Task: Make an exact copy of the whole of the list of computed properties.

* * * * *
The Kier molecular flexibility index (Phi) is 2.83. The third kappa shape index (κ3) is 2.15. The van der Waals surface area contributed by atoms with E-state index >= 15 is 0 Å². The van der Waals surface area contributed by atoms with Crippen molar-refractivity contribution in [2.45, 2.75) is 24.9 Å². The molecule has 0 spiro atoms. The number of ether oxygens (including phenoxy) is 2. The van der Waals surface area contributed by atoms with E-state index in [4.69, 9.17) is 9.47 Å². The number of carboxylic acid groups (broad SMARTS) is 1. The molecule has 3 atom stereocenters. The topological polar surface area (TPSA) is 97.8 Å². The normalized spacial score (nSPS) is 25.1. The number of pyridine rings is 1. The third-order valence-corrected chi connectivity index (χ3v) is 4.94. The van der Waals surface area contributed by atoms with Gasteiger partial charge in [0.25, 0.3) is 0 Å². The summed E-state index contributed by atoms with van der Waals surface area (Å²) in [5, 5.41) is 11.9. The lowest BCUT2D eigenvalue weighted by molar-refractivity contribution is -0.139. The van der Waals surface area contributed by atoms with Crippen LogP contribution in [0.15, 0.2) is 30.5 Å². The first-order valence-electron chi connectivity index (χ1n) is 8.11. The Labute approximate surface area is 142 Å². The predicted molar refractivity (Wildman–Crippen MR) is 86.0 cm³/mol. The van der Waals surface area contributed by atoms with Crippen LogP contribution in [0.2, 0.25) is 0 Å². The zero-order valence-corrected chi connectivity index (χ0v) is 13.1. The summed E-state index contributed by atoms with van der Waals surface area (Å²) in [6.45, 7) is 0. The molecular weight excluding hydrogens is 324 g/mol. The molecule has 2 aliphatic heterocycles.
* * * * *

The Kier molecular flexibility index (Phi) is 2.83. The third kappa shape index (κ3) is 2.15. The van der Waals surface area contributed by atoms with E-state index >= 15 is 0 Å². The van der Waals surface area contributed by atoms with Crippen molar-refractivity contribution in [2.45, 2.75) is 24.9 Å². The molecule has 0 spiro atoms. The number of ether oxygens (including phenoxy) is 2. The van der Waals surface area contributed by atoms with E-state index in [4.69, 9.17) is 9.47 Å². The number of carboxylic acid groups (broad SMARTS) is 1. The molecule has 3 atom stereocenters. The topological polar surface area (TPSA) is 97.8 Å². The normalized spacial score (nSPS) is 25.1. The number of pyridine rings is 1. The third-order valence-corrected chi connectivity index (χ3v) is 4.94. The van der Waals surface area contributed by atoms with Gasteiger partial charge in [0.25, 0.3) is 0 Å². The summed E-state index contributed by atoms with van der Waals surface area (Å²) in [5, 5.41) is 11.9. The lowest BCUT2D eigenvalue weighted by molar-refractivity contribution is -0.139. The van der Waals surface area contributed by atoms with Crippen LogP contribution in [0.15, 0.2) is 30.5 Å². The first-order valence-electron chi connectivity index (χ1n) is 8.11. The Labute approximate surface area is 142 Å². The predicted molar refractivity (Wildman–Crippen MR) is 86.0 cm³/mol. The van der Waals surface area contributed by atoms with Crippen LogP contribution in [0.2, 0.25) is 0 Å². The zero-order valence-corrected chi connectivity index (χ0v) is 13.1. The summed E-state index contributed by atoms with van der Waals surface area (Å²) in [6.45, 7) is 0. The molecular weight excluding hydrogens is 324 g/mol. The molecule has 2 aliphatic heterocycles.